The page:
Children’s Dental Crowns Downtown ON
Dental Crowns for Primary teeth
When your child’s tooth is extensively decayed, fractured from trauma, or underdeveloped, we use a dental crown, a tooth-shaped covering, to repair and restore it. A primary tooth with extensive decay is a baby tooth with large cavities on two or more surfaces and is beyond the scope of being repaired by a filling. We use crowns when there’s the potential for a filling to break, fall out, or wear out and cause more complicated dental issues down the road.
Types of Dental Crowns For Kids
We place three types of crowns for the repair and restoration of primary teeth: pre-formed stainless-steel crowns, strip crowns, and zirconia crowns. Each type of crown has its advantages and disadvantages, and we place them according to a variety of factors.
- Most common in pediatric dentistry
- Used for over 50 years
- Customized to fit
- Durable and strong
- Usually require only one visit
- Aesthetically pleasing
- Used on front teeth
White Zirconia Crowns
- Similar to ceramic
- Pre-made to a specific size
- More costly than stainless steel crowns
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What are the steps to restoring primary teeth with a crown?
As is the case with most dental crown procedures, we begin by numbing the area to ensure your child is comfortable and doesn’t feel a thing.
Next, we place a soft and flexible tooth isolating system around the tooth to protect your child’s tongue, cheeks, and gums during the procedure. This special guard also allows your child to relax their jaw and bite on it rather than holding it open the entire time.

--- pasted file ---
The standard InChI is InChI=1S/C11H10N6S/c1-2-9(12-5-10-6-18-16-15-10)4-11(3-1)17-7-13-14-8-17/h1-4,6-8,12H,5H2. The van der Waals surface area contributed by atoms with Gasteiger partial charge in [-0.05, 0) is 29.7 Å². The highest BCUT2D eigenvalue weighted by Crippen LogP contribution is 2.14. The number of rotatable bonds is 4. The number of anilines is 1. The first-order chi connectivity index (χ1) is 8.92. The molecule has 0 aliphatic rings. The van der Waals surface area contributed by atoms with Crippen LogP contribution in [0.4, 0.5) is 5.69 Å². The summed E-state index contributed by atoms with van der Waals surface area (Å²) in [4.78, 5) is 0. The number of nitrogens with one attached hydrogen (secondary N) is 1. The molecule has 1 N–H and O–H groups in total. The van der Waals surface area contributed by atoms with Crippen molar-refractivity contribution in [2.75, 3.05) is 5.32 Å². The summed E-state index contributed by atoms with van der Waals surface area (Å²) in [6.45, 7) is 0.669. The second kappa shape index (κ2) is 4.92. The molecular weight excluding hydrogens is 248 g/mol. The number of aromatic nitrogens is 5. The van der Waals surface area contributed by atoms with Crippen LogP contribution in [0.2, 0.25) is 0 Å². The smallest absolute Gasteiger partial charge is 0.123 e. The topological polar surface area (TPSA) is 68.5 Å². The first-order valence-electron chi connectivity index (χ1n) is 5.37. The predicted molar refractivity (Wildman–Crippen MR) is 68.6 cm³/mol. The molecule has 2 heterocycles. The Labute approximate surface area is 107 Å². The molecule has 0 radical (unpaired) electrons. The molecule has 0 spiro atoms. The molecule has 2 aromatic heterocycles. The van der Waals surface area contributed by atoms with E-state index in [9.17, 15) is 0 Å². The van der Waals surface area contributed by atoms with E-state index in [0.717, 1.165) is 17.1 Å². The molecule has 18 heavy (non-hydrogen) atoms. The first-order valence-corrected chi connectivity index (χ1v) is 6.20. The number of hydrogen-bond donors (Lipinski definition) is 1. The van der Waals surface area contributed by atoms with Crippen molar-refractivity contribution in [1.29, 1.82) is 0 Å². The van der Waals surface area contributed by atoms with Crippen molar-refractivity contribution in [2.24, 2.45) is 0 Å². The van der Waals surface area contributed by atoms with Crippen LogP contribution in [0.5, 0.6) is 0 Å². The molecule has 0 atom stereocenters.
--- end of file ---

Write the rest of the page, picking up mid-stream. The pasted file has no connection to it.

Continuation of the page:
We then remove the decay and shape the tooth to fit the crown.
Usually, we polish, fill with cement, and place the crown during this same visit.
Finally, we clean up the area, making sure to remove any extra cement or debris, and rinse your child’s mouth.
If dental procedures make your child anxious, we offer two methods of conscious sedation that allow your child to feel fully relaxed while remaining completely alert.
We deliver nitrous oxide, a gas that is mixed with oxygen that is often referred to as laughing gas, through a mask that we place over your child’s nose.
If your child is uncomfortable with masks or unable to breathe through their nose, we offer sedatives in the form of syrup or a pill.
What should I expect after my child’s dental crown procedure?
Our patients occasionally feel a small amount of discomfort during the first 24 hours but nothing that can’t be managed with over-the-counter medicines, such as Tylenol or ibuprofen. Please contact us if you’re child has pain for more than 24 hours.
After the procedure, have your child wait to eat until the numbness has completely worn off. It’s common for young children to accidentally bite their lip or cheek without realizing it. So, make sure to discourage them from chewing, biting, or sucking on the numb areas.
Continue to have your child brush and floss regularly to prevent further decay. Have them avoid sugary drinks and foods. And bring them in for regular cleanings and checkups every six months.
To learn more about Dental Crowns or to discuss your child’s oral health, please contact our office and schedule an appointment today.